Insulated Window Headers
Thermal losses in homes occur most frequently at windows and doors. Windows alone can account for at least 25% of energy loss, which is why single-pane windows need to be replaced. Aside from upgrading to double-paned windows with some combinations of added features such as low-E coatings and spectrally selective glass, what else can you do to improve your home's energy efficiency?
One way to address the energy inefficiency of windows is the headers. Insulated window headers in various sizes are now available, and they create a thermal break without jeopardizing structural performance. With this thermal break, you can reduce heating and cooling consumption by drastically reducing or even eliminating heat transfer across the header.
Insulated Window Headers
When you consider that the typical home may have several dozen square feet of header area, replacing the headers at the same time you replace your windows could radically improve your home's overall thermal performance.
In fact, replacing the solid headers above windows and doors with insulated headers can significantly increase the R-value of your walls, almost tripling it in some cases. Insulated headers can do this because they utilize technology from another innovative construction method called Structural Insulated Panels, or SIPs.
This SIPs-influenced process uses machine stress-rated wood flanges with a layer of EPS foam insulation and places them between two OSB web panels. This creates lightweight, insulated headers with a thermal break that also maintains structural integrity. It also produces a strong and cost-effective alternative to beam headers.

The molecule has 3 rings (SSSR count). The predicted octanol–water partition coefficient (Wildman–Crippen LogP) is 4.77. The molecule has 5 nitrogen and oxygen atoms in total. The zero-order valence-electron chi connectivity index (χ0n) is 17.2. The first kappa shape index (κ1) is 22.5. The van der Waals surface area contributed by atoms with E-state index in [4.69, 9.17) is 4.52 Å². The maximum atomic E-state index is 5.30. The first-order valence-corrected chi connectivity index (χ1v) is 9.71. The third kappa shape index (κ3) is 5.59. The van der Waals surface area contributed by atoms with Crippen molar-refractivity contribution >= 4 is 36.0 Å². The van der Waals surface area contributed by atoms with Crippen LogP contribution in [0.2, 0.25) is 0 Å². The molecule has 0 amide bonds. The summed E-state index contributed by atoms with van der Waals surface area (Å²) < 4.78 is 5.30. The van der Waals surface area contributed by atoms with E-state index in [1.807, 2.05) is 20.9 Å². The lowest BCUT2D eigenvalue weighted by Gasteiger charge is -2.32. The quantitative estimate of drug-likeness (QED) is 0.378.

The window manufacturers claim that insulated headers are not only straighter, but also more dimensionally stable. Insulated headers are also less prone to the stress of contraction and expansion that plagues solid headers, so they are more resistant to the shrinking, warping, and distorting that causes drywall to crack in conventionally framed headers.
Insulated headers come in multiple depths and widths, suitable for both 2x4 and 2x6 framing, and they can also be factory cut to builder specs. They are single-piece units and don't require any additional installation labor. It only takes one person to install them and the quick-and-easy process is similar to installing regular headers (they rest on jack studs). Insulated headers do not twist, split, or warp during replacement window installation.
Insulated headers can replace doubled 2x12s up to 22-foot spans (depending on the load). They are more expensive than regular solid beam headers, but the short-term cost increase in materials can be offset by the fact that there is less insulation to buy due to the integral foam core, lower labor costs as a result of the ease of installation, and of course long-term energy savings.